Interview: Jeffrey Lieber — Part 1

August 12th, 2013 by

Jeffrey Lieber is a screenwriter (Tangled, Tuck Everlasting) and TV writer-producer (Miami Medical, The Whole Truth, Pan Am, Necessary Roughness). He also received co-writing credit for the pilot episode of “Lost”.

I recently spoke with Jeff about his background, his screenwriting and TV writing projects, and the writing craft. Today in Part 1, Jeff describes how he found his way into the entertainment business:

Scott:  You went to Evanston Township High School, then the University of Illinois. Where in that educational process did it dawn on you that you wanted to be a screenwriter and TV writer?

Jeff:   I was living in Chicago, and it was 1993 or ’94, and I was acting in a production of “Awake and Sing!” at Steppenwolf. And I was playing Ralphie. I was doing the “got to organize them down in the warehouse” unionizing speech, when I had this overwhelming sensation that I was wearing makeup and the walls were an inch‑and‑a‑half thick, and that I’d the same thing nine times that week. Oh, and there were 200, 250 sleeping elderly, mostly Jewish women staring at me. I had what would be described in the best terms as an epiphany or in the worst terms as a breakdown. That’s when I realized my time as an actor had come to an end. At that point, I had already, since high school, been writing plays, so I decided that I would pursue half‑hour and consider moving out to Los Angeles since I’d tried my hand at a “Mad About You” spec and a “Seinfeld” spec.

And so I’ll give you the whole story and you can do what you want with it, but what happened was this, was that I sent the scripts to a friend who was an actress who was at an agency called Writers and Artists. And she gave it to one of the literary agents there, who I think basically wanted to have sex with her, and so as a way of getting in good with her, said, “Hey, sure, I’ll represent your friends. I like the scripts.”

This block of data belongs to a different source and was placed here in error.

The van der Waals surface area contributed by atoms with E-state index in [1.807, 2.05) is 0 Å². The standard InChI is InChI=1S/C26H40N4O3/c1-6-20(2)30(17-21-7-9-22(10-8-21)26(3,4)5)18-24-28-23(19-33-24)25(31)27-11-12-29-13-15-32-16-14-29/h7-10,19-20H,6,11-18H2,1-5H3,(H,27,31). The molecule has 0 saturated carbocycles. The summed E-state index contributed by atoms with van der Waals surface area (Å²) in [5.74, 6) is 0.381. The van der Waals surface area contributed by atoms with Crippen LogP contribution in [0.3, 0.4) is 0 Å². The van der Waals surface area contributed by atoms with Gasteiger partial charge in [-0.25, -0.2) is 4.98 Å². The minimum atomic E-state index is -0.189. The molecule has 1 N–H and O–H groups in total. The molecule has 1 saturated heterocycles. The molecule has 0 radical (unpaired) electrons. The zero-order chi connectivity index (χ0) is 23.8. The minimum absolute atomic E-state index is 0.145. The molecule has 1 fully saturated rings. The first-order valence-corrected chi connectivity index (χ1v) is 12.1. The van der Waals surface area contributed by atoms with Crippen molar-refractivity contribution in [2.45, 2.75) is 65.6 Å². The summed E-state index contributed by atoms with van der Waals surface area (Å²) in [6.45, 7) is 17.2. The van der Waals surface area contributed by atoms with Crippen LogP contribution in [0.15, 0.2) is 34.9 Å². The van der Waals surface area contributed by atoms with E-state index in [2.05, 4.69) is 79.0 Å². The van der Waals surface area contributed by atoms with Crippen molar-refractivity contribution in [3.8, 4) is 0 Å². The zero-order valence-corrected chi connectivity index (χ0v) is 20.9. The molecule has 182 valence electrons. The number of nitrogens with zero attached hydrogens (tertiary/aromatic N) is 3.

So I and my writing partner at the time moved to Los Angeles and we spent about six months preparing for staffing season and meeting with our agent, a guy named Jason. And then one day we went in the morning to discuss a movie idea we had. And then lunch came and after lunch I called back to ask an idea. And the assistant said, “Jason doesn’t work here anymore.”

And I said, “Well, he did two hours ago.” He said, “Well, he doesn’t anymore.”

A week or two passed and I went in to meet with Rick Berg, who was running Writers and Artists at the time, and basically said, “What happens now?” Rick said, “Look, you were hip‑pocketed, which means that Jason was representing you in name only and none of us knew about you. We don’t have anyone here who supports you. So I’m sorry, but we’re going to let you go.”

I gave Rick Berg one of those rousing speeches of, “You’ll be sorry. I’m a great writer. We’re great writers. When I get big, I will send you my check stubs, and you’ll be sorry you ever had this day.” “Yeah, yeah. Fine, go.”

Eight months pass by. I’m banging around Los Angeles one way or the other. Eventually got a script to an assistant, who was friends with an actor’s assistant, who was friends with a writer’s assistant, who read the script and liked it so‑so, and gave us notes.

We did a rewrite and she gave it to her agent. The agent really liked it and called us up and said, “Hey, I’m gong to represent you, but I’m leaving my agency and I’m going to land somewhere else in a couple of weeks, and I’ll call you when I arrive.” Two weeks later she called back and said, “Hey, I’m at my new agency. Congratulations, you are now represented by Writers and Artists.”

I was reintroduced to Rick Berg at the time, in an elevator. It was now six months after he’d fired me. He of course did not remember me or my speech or anything else. I ended up sending them my check stubs for the next three years because they represented me. That was my transition.